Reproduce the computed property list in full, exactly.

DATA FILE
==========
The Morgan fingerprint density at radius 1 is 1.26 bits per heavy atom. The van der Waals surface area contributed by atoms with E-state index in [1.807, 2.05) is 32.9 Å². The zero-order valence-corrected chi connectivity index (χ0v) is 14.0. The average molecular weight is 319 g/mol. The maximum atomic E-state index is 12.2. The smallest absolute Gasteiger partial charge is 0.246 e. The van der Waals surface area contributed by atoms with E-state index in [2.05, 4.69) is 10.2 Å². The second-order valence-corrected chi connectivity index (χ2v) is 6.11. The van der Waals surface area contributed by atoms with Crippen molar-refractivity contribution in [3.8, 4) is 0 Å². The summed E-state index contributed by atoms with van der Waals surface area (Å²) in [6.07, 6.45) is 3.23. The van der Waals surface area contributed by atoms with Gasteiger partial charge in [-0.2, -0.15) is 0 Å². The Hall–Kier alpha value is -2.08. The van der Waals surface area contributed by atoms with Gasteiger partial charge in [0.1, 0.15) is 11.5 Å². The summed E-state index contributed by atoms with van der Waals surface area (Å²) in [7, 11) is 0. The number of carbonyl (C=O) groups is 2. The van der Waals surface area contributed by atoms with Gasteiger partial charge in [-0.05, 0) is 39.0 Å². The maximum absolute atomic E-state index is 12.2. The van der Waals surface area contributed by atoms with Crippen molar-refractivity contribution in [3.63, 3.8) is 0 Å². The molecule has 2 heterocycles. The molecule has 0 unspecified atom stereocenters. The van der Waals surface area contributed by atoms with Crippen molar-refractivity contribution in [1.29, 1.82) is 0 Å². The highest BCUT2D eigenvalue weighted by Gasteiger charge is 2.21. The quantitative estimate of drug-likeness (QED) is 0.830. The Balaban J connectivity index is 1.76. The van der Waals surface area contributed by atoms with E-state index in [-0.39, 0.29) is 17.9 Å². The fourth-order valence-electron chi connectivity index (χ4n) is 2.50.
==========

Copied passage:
The Morgan fingerprint density at radius 1 is 1.26 bits per heavy atom. The van der Waals surface area contributed by atoms with E-state index in [1.807, 2.05) is 32.9 Å². The zero-order valence-corrected chi connectivity index (χ0v) is 14.0. The average molecular weight is 319 g/mol. The maximum atomic E-state index is 12.2. The smallest absolute Gasteiger partial charge is 0.246 e. The van der Waals surface area contributed by atoms with E-state index in [2.05, 4.69) is 10.2 Å². The second-order valence-corrected chi connectivity index (χ2v) is 6.11. The van der Waals surface area contributed by atoms with Crippen molar-refractivity contribution in [3.8, 4) is 0 Å². The summed E-state index contributed by atoms with van der Waals surface area (Å²) in [6.07, 6.45) is 3.23. The van der Waals surface area contributed by atoms with Gasteiger partial charge in [-0.2, -0.15) is 0 Å². The Hall–Kier alpha value is -2.08. The van der Waals surface area contributed by atoms with Gasteiger partial charge in [0.1, 0.15) is 11.5 Å². The summed E-state index contributed by atoms with van der Waals surface area (Å²) in [7, 11) is 0. The number of carbonyl (C=O) groups is 2. The van der Waals surface area contributed by atoms with Gasteiger partial charge in [-0.05, 0) is 39.0 Å². The maximum absolute atomic E-state index is 12.2. The van der Waals surface area contributed by atoms with Crippen molar-refractivity contribution in [3.63, 3.8) is 0 Å². The molecule has 2 heterocycles. The molecule has 0 unspecified atom stereocenters. The van der Waals surface area contributed by atoms with Crippen molar-refractivity contribution in [1.29, 1.82) is 0 Å². The highest BCUT2D eigenvalue weighted by Gasteiger charge is 2.21. The quantitative estimate of drug-likeness (QED) is 0.830. The Balaban J connectivity index is 1.76. The van der Waals surface area contributed by atoms with E-state index in [-0.39, 0.29) is 17.9 Å². The fourth-order valence-electron chi connectivity index (χ4n) is 2.50.